Viewing History Through a Novel Lens
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Viewing History Through a Novel Lens

Atlanta’s audiences experience art, history and culture in new ways as selected exhibitions are presented online and reopening dates are considered.

Courtesy of Atlanta History Center // A visitor explores the history center exhibition, “Cyclorama: The Big Picture.”
Courtesy of Atlanta History Center // A visitor explores the history center exhibition, “Cyclorama: The Big Picture.”

Original art is best viewed in person. But the visitor’s experience is changing during this pandemic. Gallery doors have been closed. There will be a new “normal” as procedures are put into place for both staff and visitors, and the visit to these destinations have and will change. Many scheduled exhibitions have been canceled.

Art, history and culture are the main reasons that many visitors are attracted to the Atlanta History Center, the William Breman Jewish Heritage Museum and the Marietta Museum of History. As these and other popular Atlanta destinations plan their reopenings, they also determine changes.

Reopening timelines are varied. Museums have been reluctant to schedule school groups on-site at most facilities, and many will not be scheduled again until 2021. Some museums will make learning packets available online.

Atlanta History Center

Kelsey Fritz, exhibition project manager for the Atlanta History Center, explained that presenting exhibitions online will require a new focus on image quality and text.

“Before the pandemic, we were planning on making more minor changes and updates to our website. Since the pandemic, we are working on completely revamping our site, allowing us to create and update online exhibition content in-house moving forward. The first online exhibition on the new site will be ‘Atlanta ’96,’ a digital version of our new exhibition focusing on the 1996 Olympic and Paralympic games in Atlanta. The onsite version of ‘Atlanta ‘96’ will be open to the public Sept. 19.”

The history center reopened interior spaces at the Buckhead campus July 3.

Exhibitions will include all permanent exhibitions as well as temporary exhibitions, “Black Citizenship in the Age of Jim Crow” and “Any Great Change: The Centennial of the 19th Amendment.”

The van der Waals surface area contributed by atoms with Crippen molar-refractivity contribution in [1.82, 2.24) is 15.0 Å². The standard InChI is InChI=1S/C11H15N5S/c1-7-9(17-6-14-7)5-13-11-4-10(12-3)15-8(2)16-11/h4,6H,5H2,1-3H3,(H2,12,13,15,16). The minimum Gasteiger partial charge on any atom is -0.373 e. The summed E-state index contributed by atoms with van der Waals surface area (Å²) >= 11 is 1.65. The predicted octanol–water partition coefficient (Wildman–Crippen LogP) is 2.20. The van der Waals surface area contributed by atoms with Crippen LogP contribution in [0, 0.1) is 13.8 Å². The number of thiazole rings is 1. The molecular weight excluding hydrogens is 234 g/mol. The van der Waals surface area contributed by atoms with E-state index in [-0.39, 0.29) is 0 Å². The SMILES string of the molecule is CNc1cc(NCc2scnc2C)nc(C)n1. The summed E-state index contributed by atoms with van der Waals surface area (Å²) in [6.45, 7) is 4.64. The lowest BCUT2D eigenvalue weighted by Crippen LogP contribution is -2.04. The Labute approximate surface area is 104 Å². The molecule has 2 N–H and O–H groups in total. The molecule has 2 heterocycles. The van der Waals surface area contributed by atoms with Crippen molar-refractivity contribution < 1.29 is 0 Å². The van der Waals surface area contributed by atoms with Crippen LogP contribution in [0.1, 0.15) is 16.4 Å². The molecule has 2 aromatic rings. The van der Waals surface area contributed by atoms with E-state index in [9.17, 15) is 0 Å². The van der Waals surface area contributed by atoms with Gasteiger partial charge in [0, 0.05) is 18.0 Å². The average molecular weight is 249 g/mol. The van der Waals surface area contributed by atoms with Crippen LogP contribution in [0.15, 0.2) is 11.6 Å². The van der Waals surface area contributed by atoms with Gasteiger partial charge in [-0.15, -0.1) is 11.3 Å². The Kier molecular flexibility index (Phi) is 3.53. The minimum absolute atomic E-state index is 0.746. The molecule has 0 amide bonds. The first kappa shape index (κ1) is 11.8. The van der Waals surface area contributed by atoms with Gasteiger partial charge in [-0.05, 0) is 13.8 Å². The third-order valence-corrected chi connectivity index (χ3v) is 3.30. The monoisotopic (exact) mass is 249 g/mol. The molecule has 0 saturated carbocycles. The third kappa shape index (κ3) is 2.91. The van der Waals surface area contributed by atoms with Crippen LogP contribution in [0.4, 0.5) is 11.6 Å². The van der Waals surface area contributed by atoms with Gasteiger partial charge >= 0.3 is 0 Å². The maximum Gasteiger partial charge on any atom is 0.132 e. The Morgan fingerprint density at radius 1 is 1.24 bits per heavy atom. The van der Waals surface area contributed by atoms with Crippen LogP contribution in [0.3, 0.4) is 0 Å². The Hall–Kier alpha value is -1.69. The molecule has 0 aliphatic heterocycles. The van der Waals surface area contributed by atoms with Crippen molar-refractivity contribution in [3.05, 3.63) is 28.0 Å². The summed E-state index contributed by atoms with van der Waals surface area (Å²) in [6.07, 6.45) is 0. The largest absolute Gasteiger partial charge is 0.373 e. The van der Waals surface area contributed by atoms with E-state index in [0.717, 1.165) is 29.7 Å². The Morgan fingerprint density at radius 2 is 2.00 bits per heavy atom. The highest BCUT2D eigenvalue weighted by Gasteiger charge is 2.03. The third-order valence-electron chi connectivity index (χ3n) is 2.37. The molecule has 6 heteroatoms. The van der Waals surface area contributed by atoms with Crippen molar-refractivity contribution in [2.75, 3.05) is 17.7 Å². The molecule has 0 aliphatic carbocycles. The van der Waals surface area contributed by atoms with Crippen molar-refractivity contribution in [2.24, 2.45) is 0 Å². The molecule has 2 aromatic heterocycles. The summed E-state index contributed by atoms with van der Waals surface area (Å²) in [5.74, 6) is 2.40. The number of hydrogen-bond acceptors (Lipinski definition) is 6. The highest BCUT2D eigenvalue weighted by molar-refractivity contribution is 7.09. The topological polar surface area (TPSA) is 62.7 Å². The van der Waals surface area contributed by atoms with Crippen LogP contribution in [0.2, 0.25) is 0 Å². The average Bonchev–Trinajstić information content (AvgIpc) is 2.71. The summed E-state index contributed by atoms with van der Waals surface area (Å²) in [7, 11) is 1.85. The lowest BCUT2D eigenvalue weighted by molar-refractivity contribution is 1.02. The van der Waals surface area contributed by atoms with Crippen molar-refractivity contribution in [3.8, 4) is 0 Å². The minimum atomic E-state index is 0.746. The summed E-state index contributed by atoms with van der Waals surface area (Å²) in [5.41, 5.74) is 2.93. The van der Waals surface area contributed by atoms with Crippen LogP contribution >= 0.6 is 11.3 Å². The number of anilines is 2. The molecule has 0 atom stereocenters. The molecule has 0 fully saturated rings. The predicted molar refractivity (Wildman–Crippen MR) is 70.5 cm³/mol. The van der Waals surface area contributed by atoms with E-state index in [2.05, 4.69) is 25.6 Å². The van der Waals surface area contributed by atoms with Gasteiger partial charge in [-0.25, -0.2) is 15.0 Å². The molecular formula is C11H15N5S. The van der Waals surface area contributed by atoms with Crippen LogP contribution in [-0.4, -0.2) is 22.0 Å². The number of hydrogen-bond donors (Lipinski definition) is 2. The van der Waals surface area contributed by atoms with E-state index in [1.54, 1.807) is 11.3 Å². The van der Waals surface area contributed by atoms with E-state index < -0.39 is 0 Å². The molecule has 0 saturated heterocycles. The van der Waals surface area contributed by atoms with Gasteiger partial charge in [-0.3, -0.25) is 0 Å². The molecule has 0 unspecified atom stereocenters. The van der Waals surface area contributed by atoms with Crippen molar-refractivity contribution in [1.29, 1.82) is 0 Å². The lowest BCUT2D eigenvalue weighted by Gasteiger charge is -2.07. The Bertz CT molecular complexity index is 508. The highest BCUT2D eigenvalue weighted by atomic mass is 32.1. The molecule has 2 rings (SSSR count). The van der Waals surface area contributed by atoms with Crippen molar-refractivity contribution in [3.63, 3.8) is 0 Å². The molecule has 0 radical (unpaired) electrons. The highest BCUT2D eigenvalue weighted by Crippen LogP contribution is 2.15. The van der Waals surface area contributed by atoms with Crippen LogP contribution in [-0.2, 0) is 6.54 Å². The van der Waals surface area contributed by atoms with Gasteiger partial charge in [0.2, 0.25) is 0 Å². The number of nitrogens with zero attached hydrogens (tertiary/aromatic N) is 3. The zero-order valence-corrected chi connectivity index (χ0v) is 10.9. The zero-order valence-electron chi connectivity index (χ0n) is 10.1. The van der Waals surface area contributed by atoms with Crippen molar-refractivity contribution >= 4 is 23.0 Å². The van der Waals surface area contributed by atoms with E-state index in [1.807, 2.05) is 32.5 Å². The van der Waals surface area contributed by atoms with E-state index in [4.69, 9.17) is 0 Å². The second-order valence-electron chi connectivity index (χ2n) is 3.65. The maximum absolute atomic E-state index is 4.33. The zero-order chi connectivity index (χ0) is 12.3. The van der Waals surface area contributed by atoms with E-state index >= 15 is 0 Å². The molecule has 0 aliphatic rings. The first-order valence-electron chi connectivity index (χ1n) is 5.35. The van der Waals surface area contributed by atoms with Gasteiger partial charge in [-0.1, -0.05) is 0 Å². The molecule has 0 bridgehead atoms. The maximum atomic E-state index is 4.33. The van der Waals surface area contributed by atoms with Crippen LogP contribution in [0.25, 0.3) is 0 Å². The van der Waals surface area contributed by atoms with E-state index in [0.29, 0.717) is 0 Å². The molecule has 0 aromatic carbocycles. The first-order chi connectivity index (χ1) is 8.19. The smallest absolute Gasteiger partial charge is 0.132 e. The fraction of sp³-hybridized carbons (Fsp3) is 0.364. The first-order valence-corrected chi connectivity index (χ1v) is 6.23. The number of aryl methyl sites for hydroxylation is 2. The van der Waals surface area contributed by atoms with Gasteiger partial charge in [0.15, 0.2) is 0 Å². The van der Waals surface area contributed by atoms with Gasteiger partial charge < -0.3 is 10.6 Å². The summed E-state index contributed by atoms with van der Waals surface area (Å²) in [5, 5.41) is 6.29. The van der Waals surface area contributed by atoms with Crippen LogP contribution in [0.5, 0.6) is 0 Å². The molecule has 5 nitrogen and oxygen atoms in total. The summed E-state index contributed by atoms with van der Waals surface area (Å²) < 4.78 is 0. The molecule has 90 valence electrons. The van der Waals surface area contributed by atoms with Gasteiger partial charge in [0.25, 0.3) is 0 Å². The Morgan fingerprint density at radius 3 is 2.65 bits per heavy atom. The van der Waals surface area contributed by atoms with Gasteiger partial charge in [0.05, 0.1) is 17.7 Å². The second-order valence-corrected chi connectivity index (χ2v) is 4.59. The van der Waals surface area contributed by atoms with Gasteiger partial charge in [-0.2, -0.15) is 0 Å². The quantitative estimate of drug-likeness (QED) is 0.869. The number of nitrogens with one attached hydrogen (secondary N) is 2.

Goizueta Gardens reopened to the public June 15. Visitors are required to use hand sanitizers, wear a mask indoors and make advance reservations.

Courtesy of the William Breman Jewish Heritage Museum // “Eighteen Artifacts: A Story of Jewish Atlanta” is among the exhibits at The Breman.

The William Breman Jewish Heritage Museum

The Breman Museum, a popular site for both the community and tourists, presents Holocaust history, cultural and arts exhibitions. When the Breman closed and could no longer present on-site performances and programs, it began online programming, “Breman at Home.”

The museum created new lesson plans for online remote learning, so teachers who previously brought their students to the museum can now teach virtually. The Breman also planned and developed several online exhibitions, and it looks forward to opening its doors for its 25th year with stringent guidelines and safety in mind.

“The museum used Zoom webinars, YouTube and other online resources to reach thousands of virtual attendees,” explained David Schendowich, The Breman’s director of marketing and communications. “Programs range from a virtual Yom Hashoah commemoration to Southern Jewish history talks with accomplished speakers, puzzles and art workshops. In addition to live programming, the museum participated with the leading attractions in Atlanta for the Field Trip Friday initiative.”

The Kennesaw House, circa 1845, is the home of the Marietta Museum of History, which features “The Great Locomotive Chase” among its exhibits.

Marietta Museum of History

Marietta Museum of History showcases permanent exhibitions, including aviation history, a 1940s kitchen, ”The Great Locomotive Chase,” an extensive military and weapons gallery, and exhibits highlighting important Marietta residents such as Unionist Henry G. Cole and founder of the National PTA, Alice McLellan Birney.

Temporary exhibitions include “The Man with the Camera: Photographs by Raymond T. Burford,” an African American photo exhibition, and “Made by Her Hands: The Beauty, Warmth and Stories of Local Quilting.”

The history museum has been open to the public since last month, with a specified path through the galleries, including arrows on the floor to direct traffic and guide visitors. Other facilities will be planning future opening dates at the end of August or the beginning of October.

Amy Reed, curator of exhibits and education for the museum, said, “Staff was in each day cleaning the galleries and installing a specific path with arrows on the floor and stations to keep the touring groups small. Marietta Museum of History opened for members a month before opening for the public on June 16. Groups were allowed to be no more than 10 people in the beginning, and now are allowed to include no more than four groups of up to 10 each.”

Museums audiences going forward will experience both online and in-person experiences. Exhibitions, schedules and content are challenging curators to organize and present in new ways.

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